4. Refer their close contacts to the Home Quarantine Instructions attached to this Order and posted at https://socoemergency.org/, which described steps that close contacts must take to prevent the spread of COVID-19.  Close contacts have likely been exposed to COVID-19 and if infected, can easily spread COVID-19 to others, even if they have only mild or no symptoms.
  9. The period of isolation of a person will be one of the following:
    1. Persons with a positive test who never develop symptoms consistent with COVID-19 must isolate for 10 days from date of their positive test (which is the date the test sample was collected).
    2. Persons who are isolating because they are likely to have COVID-19 based on symptoms, but have not tested or are awaiting test results, may end their period of isolation if they test negative for COVID-19.  If the person never tests for COVID-19, the person’s period of isolation is the same as the person with symptoms and a positive test in subsection 9(c).
    3. Persons with symptoms consistent with COVID-19 and a positive test must isolate until:
      • At least 24 hours have passed since recovery, defined as resolution of both fever (100.0F or higher) without the use of fever reducing medication; and 
      • Improvement in symptoms; and
      • At least 10 days have passed since their symptoms started.

For more information, check the CDC Guidance for When You Can be Around Others After You Had or Likely Had COVID-19 https://www.cdc.gov/coronavirus/2019-ncov/if-you-are-sick/end-home-isolation.html

  1. The Sonoma County Health Officer may take additional action(s), which may include civil detention or requiring an individual to stay at a health facility or other location, to protect the public’s health if an individual who is subject to this Order violates or fails to comply with this Order.  Violation of this Order is a misdemeanor punishable by imprisonment, fine or both.
  2. Pursuant to Government Code sections 26602 and 41061 and Health and Safety Code section 101029,    the Health Officer requests that the Sheriff and all chiefs of police in the County ensure compliance and enforce this Order.  The violation of any provision of this Order constitutes an imminent threat to public health.
  3. Copies of the Order shall promptly be made available (1) at the County Administration Center at 575   Administration Drive (2) by posting on the County’s website and (3) provided to any member of the public requesting a copy.

IT IS SO ORDERED:

Signed by Dr. Sundari R. Mase, MD, MPH
Health Officer, County of Sonoma

Frequently Asked Questions

When may I end my isolation period?

Ending your isolation period depends on specific factors for different situations. Here are the CDC’s recommendations for the following questions and scenarios:

Do I have to get tested?

Your healthcare provider may recommend a test. They will let you know when you can resume being around others based on your test results.

The CDC does not recommend using a test-based strategy for returning to work. Ten days after the symptoms and fever resolve, some people with confirmed COVID-19 will continue to have positive viral tests for several weeks, even though they are otherwise healthy and no longer contagious. This is because you can still have non-contagious dead viruses and viral debris in your system. A symptom-based screening strategy is sufficient to identify when an individual may return to work.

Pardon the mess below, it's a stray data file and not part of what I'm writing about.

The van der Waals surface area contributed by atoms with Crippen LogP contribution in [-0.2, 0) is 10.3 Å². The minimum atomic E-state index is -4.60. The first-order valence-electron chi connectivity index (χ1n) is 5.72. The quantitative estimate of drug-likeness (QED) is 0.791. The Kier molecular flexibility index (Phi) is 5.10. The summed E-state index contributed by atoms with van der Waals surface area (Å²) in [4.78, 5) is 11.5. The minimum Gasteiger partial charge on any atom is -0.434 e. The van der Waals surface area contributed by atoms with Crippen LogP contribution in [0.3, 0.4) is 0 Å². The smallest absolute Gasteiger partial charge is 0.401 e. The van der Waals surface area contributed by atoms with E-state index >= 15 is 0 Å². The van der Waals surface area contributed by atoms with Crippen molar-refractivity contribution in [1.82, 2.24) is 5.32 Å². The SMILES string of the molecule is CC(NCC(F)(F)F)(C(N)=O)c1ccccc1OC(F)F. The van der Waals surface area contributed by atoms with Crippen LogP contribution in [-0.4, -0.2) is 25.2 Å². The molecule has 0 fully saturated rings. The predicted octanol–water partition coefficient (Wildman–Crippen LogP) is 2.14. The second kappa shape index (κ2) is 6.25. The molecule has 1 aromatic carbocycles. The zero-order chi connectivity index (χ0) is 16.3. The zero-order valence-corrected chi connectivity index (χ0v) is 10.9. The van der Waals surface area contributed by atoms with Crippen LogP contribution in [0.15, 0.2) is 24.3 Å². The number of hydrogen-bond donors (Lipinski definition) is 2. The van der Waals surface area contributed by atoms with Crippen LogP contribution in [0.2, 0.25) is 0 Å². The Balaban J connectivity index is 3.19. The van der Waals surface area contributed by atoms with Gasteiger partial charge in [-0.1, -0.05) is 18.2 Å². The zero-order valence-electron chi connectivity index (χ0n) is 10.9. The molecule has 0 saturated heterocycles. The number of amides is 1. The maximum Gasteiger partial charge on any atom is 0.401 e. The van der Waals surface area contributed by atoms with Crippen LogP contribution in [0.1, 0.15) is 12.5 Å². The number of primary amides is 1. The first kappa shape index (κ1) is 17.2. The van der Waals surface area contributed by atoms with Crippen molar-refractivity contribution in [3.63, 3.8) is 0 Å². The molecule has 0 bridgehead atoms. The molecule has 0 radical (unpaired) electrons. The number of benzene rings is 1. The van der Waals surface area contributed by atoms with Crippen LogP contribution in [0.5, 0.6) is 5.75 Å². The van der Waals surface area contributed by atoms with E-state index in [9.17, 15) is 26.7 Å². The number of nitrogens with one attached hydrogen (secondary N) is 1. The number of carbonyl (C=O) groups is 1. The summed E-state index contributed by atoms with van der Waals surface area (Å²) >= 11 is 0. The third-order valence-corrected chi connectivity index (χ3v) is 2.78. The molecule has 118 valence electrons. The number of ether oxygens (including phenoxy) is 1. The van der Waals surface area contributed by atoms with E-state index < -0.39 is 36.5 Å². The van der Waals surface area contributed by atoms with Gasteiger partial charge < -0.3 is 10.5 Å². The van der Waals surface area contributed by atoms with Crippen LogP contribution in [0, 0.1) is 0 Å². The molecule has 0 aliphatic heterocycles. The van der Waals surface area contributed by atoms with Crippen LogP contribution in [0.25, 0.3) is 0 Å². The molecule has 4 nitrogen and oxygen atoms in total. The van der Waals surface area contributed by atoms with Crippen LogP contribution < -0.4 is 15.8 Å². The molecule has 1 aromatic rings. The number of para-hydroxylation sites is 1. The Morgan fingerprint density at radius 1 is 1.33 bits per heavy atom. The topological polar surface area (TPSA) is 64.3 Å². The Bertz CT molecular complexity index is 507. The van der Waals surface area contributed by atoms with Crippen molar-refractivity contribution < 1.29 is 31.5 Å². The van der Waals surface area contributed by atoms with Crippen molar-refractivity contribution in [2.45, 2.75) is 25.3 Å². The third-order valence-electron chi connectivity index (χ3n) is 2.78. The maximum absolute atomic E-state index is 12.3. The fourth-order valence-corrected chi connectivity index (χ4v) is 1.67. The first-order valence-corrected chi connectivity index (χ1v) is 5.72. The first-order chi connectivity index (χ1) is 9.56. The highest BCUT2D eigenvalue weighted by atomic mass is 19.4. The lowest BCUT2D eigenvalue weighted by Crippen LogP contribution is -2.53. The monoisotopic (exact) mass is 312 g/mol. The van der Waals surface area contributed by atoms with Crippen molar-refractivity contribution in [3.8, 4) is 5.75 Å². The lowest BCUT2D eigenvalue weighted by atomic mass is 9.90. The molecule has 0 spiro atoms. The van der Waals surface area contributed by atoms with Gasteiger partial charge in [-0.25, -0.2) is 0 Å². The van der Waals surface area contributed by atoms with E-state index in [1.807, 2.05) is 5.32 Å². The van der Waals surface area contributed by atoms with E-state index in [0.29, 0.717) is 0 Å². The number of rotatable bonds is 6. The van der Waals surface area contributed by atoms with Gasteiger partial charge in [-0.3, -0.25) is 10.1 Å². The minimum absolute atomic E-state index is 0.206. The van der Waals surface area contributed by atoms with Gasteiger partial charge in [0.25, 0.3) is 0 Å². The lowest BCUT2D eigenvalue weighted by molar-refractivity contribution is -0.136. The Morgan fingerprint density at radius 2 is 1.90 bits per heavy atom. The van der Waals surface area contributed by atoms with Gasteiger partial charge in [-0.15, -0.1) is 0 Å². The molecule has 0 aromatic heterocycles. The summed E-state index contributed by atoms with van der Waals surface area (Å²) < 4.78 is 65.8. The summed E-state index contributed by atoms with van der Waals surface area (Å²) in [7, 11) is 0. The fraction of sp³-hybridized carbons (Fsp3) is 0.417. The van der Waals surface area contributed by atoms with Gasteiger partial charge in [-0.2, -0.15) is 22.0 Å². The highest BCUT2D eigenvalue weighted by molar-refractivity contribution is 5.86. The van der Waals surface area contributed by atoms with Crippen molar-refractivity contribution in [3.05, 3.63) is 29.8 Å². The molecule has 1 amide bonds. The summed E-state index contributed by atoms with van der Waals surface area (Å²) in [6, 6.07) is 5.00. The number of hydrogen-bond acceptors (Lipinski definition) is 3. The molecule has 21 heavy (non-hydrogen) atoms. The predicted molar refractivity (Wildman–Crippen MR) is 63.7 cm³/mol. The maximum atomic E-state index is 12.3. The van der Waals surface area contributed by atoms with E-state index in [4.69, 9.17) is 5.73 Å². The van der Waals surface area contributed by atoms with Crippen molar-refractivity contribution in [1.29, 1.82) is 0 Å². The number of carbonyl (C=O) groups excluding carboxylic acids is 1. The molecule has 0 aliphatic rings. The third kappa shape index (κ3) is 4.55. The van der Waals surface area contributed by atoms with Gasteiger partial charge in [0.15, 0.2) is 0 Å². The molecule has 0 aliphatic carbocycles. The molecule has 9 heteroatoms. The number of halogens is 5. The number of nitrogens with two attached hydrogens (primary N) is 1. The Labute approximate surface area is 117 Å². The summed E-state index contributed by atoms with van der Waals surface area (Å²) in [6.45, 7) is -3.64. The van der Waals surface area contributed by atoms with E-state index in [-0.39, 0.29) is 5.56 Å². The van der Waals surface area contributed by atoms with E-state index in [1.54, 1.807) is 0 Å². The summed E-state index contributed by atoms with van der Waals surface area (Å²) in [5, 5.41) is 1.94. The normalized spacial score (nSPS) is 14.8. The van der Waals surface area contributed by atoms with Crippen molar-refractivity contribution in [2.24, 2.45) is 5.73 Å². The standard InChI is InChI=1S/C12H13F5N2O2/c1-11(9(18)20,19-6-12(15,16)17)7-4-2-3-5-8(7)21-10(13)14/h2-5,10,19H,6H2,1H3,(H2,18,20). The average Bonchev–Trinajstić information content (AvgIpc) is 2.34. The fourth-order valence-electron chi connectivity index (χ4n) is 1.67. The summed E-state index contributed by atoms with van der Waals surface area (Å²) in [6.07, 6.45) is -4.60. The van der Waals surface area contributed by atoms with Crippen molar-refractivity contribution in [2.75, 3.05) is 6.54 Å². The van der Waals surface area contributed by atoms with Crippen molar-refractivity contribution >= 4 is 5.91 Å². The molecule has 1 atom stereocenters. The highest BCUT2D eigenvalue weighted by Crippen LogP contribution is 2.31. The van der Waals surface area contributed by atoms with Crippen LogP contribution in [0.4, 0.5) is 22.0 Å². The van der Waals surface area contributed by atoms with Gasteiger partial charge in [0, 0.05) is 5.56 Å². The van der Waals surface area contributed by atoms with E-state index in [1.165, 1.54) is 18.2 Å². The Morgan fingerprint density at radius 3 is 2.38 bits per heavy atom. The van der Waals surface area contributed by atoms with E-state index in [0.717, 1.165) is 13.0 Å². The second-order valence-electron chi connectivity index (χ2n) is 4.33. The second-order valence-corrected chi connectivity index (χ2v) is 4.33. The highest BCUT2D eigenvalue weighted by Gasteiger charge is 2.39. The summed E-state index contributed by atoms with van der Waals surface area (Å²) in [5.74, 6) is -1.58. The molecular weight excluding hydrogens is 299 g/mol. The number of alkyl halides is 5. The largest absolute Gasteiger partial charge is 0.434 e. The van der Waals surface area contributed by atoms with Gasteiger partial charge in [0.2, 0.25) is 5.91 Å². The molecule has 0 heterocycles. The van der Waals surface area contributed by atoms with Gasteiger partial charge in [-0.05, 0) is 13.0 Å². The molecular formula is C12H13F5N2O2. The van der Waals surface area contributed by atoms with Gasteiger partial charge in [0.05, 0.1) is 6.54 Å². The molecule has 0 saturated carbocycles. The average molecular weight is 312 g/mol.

Have you been tested for COVID-19?

Yes. I tested positive for COVID-19 but never developed any symptoms.

If you continue to have no symptoms, you can end your isolation 10 days after your positive viral test for COVID-19.

Yes. I tested positive for COVID-19 and I had symptoms.

You can end your isolation only after you meet these three criteria:

  • 10 days since symptoms first appeared, AND
  • 24 hours with no fever without the use of fever-reducing medications, AND
  • COVID-19 symptoms (cough, shortness of breath, chills, etc.) have improved.

No. I had COVID-19 symptoms but was not tested.

You can end your isolation only after you meet these three criteria:

  • 10 days since symptoms first appeared, AND
  • 24 hours with no fever without the use of fever-reducing medications, AND
  • COVID-19 symptoms (cough, shortness of breath, chills, etc.) have improved.

No, but I have been in close contact with a person who has COVID-19

Anyone who has had close contact with someone with COVID-19 should stay home for 14 days after their last exposure to that person.

No, but I have recently been in close contact with a person who has COVID-19. However, I had COVID-19 in the past 3 months and have recovered.

If you remain without COVID-19 symptoms (for example, cough, shortness of breath, etc.), you do not need to isolate.

What if I was severely ill or have a weakened immune system?

I was severely ill with COVID-19.

People who are severely ill with COVID-19 might need to stay home longer than 10 days and up to 20 days after symptoms first appeared. Talk to your healthcare provider to see if they recommend a test. Your healthcare provider will let you know if you can resume being around other people based on the results of your testing.

I was ill with COVID-19 and have a severely weakened immune system (immunocompromised) due to a health condition or medication.

Persons who are severely immunocompromised may require testing to determine when they can be around others. They might need to stay home longer than 10 days, and up to 20 days after symptoms first appeared. Talk to your healthcare provider to see if they recommend a test. Your healthcare provider will let you know if you can resume being around other people based on the results of your testing.

See CDC website for additional details.

The short answer is yes. While not all employers will ask you to provide documentation of a negative test result, “employers may take steps to determine if employees entering the workplace have COVID-19 because an individual with the virus will pose a direct threat to the health of others” (Source: U.S. Equal Employment Opportunity Commission).

Load More